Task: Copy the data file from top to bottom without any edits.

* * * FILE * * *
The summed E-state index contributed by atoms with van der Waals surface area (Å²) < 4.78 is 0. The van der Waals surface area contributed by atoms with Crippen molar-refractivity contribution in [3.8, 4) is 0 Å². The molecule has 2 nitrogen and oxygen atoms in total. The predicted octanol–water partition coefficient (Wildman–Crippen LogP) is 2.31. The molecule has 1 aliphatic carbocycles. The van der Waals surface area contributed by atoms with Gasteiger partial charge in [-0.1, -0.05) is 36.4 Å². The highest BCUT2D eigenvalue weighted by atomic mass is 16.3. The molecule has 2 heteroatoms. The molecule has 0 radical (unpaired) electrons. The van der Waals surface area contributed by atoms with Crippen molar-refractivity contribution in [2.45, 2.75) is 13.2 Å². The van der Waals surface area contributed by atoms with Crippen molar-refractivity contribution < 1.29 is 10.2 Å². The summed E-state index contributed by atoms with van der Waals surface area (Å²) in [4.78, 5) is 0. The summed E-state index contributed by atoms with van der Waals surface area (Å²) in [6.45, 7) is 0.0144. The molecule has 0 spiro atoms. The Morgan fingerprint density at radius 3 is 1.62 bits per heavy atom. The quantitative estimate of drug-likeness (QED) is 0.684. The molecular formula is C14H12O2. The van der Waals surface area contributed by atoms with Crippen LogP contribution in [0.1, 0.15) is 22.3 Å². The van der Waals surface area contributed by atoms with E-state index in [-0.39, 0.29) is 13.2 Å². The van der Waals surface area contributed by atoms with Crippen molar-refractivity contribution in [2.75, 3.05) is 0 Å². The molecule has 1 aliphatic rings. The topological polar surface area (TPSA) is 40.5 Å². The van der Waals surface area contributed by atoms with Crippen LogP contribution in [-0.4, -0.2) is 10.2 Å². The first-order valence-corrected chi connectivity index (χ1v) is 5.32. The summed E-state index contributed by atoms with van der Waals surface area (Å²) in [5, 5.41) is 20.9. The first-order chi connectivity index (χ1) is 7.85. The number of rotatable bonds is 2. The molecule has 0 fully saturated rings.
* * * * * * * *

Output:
The summed E-state index contributed by atoms with van der Waals surface area (Å²) < 4.78 is 0. The van der Waals surface area contributed by atoms with Crippen molar-refractivity contribution in [3.8, 4) is 0 Å². The molecule has 2 nitrogen and oxygen atoms in total. The predicted octanol–water partition coefficient (Wildman–Crippen LogP) is 2.31. The molecule has 1 aliphatic carbocycles. The van der Waals surface area contributed by atoms with Gasteiger partial charge in [-0.1, -0.05) is 36.4 Å². The highest BCUT2D eigenvalue weighted by atomic mass is 16.3. The molecule has 2 heteroatoms. The molecule has 0 radical (unpaired) electrons. The van der Waals surface area contributed by atoms with Crippen molar-refractivity contribution in [2.45, 2.75) is 13.2 Å². The van der Waals surface area contributed by atoms with Crippen molar-refractivity contribution < 1.29 is 10.2 Å². The summed E-state index contributed by atoms with van der Waals surface area (Å²) in [4.78, 5) is 0. The summed E-state index contributed by atoms with van der Waals surface area (Å²) in [6.45, 7) is 0.0144. The molecule has 0 spiro atoms. The Morgan fingerprint density at radius 3 is 1.62 bits per heavy atom. The quantitative estimate of drug-likeness (QED) is 0.684. The molecular formula is C14H12O2. The van der Waals surface area contributed by atoms with Crippen LogP contribution in [0.1, 0.15) is 22.3 Å². The van der Waals surface area contributed by atoms with E-state index in [-0.39, 0.29) is 13.2 Å². The van der Waals surface area contributed by atoms with Crippen molar-refractivity contribution in [2.75, 3.05) is 0 Å². The molecule has 1 aliphatic rings. The topological polar surface area (TPSA) is 40.5 Å². The van der Waals surface area contributed by atoms with Crippen LogP contribution in [-0.4, -0.2) is 10.2 Å². The first-order valence-corrected chi connectivity index (χ1v) is 5.32. The summed E-state index contributed by atoms with van der Waals surface area (Å²) in [5, 5.41) is 20.9. The first-order chi connectivity index (χ1) is 7.85. The number of rotatable bonds is 2. The molecule has 0 fully saturated rings.